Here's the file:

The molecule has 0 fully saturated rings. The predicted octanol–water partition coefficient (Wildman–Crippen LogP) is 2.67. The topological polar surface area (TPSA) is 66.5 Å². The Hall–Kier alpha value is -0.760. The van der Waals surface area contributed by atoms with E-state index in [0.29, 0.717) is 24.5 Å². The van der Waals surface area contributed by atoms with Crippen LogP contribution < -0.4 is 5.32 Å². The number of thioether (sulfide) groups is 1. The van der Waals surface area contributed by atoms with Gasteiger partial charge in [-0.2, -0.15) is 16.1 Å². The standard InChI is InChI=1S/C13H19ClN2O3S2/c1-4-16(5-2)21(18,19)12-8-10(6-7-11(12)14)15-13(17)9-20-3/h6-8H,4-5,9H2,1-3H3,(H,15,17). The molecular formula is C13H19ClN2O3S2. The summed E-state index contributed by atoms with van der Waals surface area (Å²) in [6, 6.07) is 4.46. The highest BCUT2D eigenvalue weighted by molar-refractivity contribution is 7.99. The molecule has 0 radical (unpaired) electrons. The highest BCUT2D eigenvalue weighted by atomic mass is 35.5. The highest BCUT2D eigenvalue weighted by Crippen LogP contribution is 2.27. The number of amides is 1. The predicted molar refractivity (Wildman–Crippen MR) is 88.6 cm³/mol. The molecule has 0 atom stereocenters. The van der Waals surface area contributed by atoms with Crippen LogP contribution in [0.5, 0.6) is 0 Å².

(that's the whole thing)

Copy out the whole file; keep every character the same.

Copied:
The molecule has 0 fully saturated rings. The predicted octanol–water partition coefficient (Wildman–Crippen LogP) is 2.67. The topological polar surface area (TPSA) is 66.5 Å². The Hall–Kier alpha value is -0.760. The van der Waals surface area contributed by atoms with E-state index in [0.29, 0.717) is 24.5 Å². The van der Waals surface area contributed by atoms with Crippen LogP contribution < -0.4 is 5.32 Å². The number of thioether (sulfide) groups is 1. The van der Waals surface area contributed by atoms with Gasteiger partial charge in [-0.2, -0.15) is 16.1 Å². The standard InChI is InChI=1S/C13H19ClN2O3S2/c1-4-16(5-2)21(18,19)12-8-10(6-7-11(12)14)15-13(17)9-20-3/h6-8H,4-5,9H2,1-3H3,(H,15,17). The molecular formula is C13H19ClN2O3S2. The summed E-state index contributed by atoms with van der Waals surface area (Å²) in [6, 6.07) is 4.46. The highest BCUT2D eigenvalue weighted by molar-refractivity contribution is 7.99. The molecule has 0 radical (unpaired) electrons. The highest BCUT2D eigenvalue weighted by atomic mass is 35.5. The highest BCUT2D eigenvalue weighted by Crippen LogP contribution is 2.27. The number of amides is 1. The predicted molar refractivity (Wildman–Crippen MR) is 88.6 cm³/mol. The molecule has 0 atom stereocenters. The van der Waals surface area contributed by atoms with Crippen LogP contribution in [0.5, 0.6) is 0 Å².